Winnipeg Free Press - PRINT EDITION

Kidnapping drags on as police try to calm abductor

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MIDLAND CITY, Ala. -- The standoff between police and a gunman accused of holding a five-year-old boy hostage in an underground bunker dragged into a fourth day Friday, as authorities sought to continue delicate conversations with the man through a pipe and worked to safely end the tense situation.

The gunman shot a school bus driver to death Tuesday, grabbed the child off the bus and slipped into an underground bunker on his property in rural Alabama, police said. There were signs the standoff could go on for some time: the shelter has electricity, food and TV, and police have delivered the boy's medication through a ventilation pipe leading to the bunker.

Hostage negotiators have used the pipe to talk to the gunman, identified by neighbours as Jimmy Lee Dykes, but investigators have been tightlipped about their conversations.

Former FBI hostage negotiator Clint Van Zandt said authorities at the scene shouldn't rush to resolve the standoff as long as they are confident that the boy is unharmed. He cautioned against any drastic measures, such as cutting the electricity or putting sleeping gas inside the bunker because it could agitate Dykes.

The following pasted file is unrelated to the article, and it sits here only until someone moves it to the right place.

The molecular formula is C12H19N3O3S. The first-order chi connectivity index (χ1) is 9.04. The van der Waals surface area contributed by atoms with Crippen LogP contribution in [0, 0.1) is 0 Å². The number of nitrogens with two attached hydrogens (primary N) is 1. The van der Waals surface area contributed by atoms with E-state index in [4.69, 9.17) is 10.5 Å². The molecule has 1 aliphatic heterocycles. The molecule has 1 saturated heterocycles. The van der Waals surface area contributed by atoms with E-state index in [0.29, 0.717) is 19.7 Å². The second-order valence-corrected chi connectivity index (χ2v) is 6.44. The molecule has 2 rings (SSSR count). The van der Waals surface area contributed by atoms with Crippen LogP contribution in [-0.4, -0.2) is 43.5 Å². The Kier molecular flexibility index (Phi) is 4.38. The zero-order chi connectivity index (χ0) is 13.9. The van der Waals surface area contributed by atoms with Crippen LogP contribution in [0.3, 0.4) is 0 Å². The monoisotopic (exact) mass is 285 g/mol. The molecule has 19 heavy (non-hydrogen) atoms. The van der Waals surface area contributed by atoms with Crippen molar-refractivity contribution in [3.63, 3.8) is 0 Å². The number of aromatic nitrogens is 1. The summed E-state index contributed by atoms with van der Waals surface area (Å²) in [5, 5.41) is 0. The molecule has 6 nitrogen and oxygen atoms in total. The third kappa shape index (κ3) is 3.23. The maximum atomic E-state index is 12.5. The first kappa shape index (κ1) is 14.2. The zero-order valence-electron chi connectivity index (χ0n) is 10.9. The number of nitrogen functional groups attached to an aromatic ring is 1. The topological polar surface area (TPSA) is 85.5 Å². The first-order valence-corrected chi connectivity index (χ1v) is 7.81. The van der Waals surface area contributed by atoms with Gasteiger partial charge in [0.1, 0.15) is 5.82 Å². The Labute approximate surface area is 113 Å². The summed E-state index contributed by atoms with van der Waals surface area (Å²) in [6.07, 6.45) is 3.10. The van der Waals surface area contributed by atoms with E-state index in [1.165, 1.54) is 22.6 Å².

The negotiator should try to ease Dykes' anxieties over what will happen when the standoff ends, and refer to both the boy and Dykes by their first names to humanize them.

"I want to give him a reason to come out," Van Zandt said, "and my reason is, 'You didn't mean that to happen. It was unintentional. It could have happened to anyone. It was an accident. People have accidents, Jimmy Lee. It's not that big a thing. You and I can work that out.' "

The shelter was about 1.2 metres underground, with about 1.8-by-2.4 metres of floor space and the PVC pipe that negotiators were speaking through, said James Arrington, police chief of the neighbouring town of Pinckard.

"He will have to give up sooner or later because (authorities) are not leaving," Arrington said. "It's pretty small, but he's been known to stay in there eight days."

Republican Rep. Steve Clouse, who represents the Midland City area, said he visited the boy's mother Thursday and that she is "hanging on by a thread."

Clouse said the mother told him that the boy has Asperger's syndrome, an autism-like disorder, as well as attention deficit hyperactivity disorder, or ADHD. Police have been delivering medication to him through the pipe, he added.

The red clay road leading to the bunker teemed Friday with more than a dozen police cars and trucks, a fire truck, a helicopter, officers from multiple agencies and news media near Midland City, population 2,300.

Police vehicles have come and gone steadily for hours from the command post, a small church taken over for that use.

-- The Associated Press

Republished from the Winnipeg Free Press print edition February 2, 2013 A22

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